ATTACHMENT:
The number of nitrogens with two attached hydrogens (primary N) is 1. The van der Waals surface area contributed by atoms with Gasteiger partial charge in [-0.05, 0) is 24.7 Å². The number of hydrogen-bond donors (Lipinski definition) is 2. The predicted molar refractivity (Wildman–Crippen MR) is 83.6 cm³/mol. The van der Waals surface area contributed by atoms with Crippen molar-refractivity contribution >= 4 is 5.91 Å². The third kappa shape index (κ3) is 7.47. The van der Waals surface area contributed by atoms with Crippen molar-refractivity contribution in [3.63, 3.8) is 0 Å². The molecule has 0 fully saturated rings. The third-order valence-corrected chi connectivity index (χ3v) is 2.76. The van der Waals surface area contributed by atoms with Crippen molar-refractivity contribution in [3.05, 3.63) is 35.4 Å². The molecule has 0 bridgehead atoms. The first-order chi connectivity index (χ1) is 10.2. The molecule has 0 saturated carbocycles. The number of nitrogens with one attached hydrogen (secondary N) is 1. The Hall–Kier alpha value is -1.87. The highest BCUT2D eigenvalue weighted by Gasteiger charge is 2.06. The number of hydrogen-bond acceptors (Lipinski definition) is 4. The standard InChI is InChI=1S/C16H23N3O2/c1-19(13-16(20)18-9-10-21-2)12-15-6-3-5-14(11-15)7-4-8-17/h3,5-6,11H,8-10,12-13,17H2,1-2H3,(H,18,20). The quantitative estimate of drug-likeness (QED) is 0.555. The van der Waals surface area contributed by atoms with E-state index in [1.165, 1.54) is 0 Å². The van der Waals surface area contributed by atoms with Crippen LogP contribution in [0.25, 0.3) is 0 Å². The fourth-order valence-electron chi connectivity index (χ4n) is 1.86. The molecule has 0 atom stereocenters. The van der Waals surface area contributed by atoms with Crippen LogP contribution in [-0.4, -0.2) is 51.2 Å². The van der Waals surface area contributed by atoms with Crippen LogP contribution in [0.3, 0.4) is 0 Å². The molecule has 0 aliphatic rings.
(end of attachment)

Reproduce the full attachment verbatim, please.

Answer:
The number of nitrogens with two attached hydrogens (primary N) is 1. The van der Waals surface area contributed by atoms with Gasteiger partial charge in [-0.05, 0) is 24.7 Å². The number of hydrogen-bond donors (Lipinski definition) is 2. The predicted molar refractivity (Wildman–Crippen MR) is 83.6 cm³/mol. The van der Waals surface area contributed by atoms with Crippen molar-refractivity contribution >= 4 is 5.91 Å². The third kappa shape index (κ3) is 7.47. The van der Waals surface area contributed by atoms with Crippen molar-refractivity contribution in [3.63, 3.8) is 0 Å². The molecule has 0 fully saturated rings. The third-order valence-corrected chi connectivity index (χ3v) is 2.76. The van der Waals surface area contributed by atoms with Crippen molar-refractivity contribution in [3.05, 3.63) is 35.4 Å². The molecule has 0 bridgehead atoms. The first-order chi connectivity index (χ1) is 10.2. The molecule has 0 saturated carbocycles. The number of nitrogens with one attached hydrogen (secondary N) is 1. The Hall–Kier alpha value is -1.87. The highest BCUT2D eigenvalue weighted by Gasteiger charge is 2.06. The number of hydrogen-bond acceptors (Lipinski definition) is 4. The standard InChI is InChI=1S/C16H23N3O2/c1-19(13-16(20)18-9-10-21-2)12-15-6-3-5-14(11-15)7-4-8-17/h3,5-6,11H,8-10,12-13,17H2,1-2H3,(H,18,20). The quantitative estimate of drug-likeness (QED) is 0.555. The van der Waals surface area contributed by atoms with E-state index in [1.165, 1.54) is 0 Å². The van der Waals surface area contributed by atoms with Crippen LogP contribution in [0.25, 0.3) is 0 Å². The fourth-order valence-electron chi connectivity index (χ4n) is 1.86. The molecule has 0 atom stereocenters. The van der Waals surface area contributed by atoms with Crippen LogP contribution in [-0.4, -0.2) is 51.2 Å². The van der Waals surface area contributed by atoms with Crippen LogP contribution in [0.3, 0.4) is 0 Å². The molecule has 0 aliphatic rings.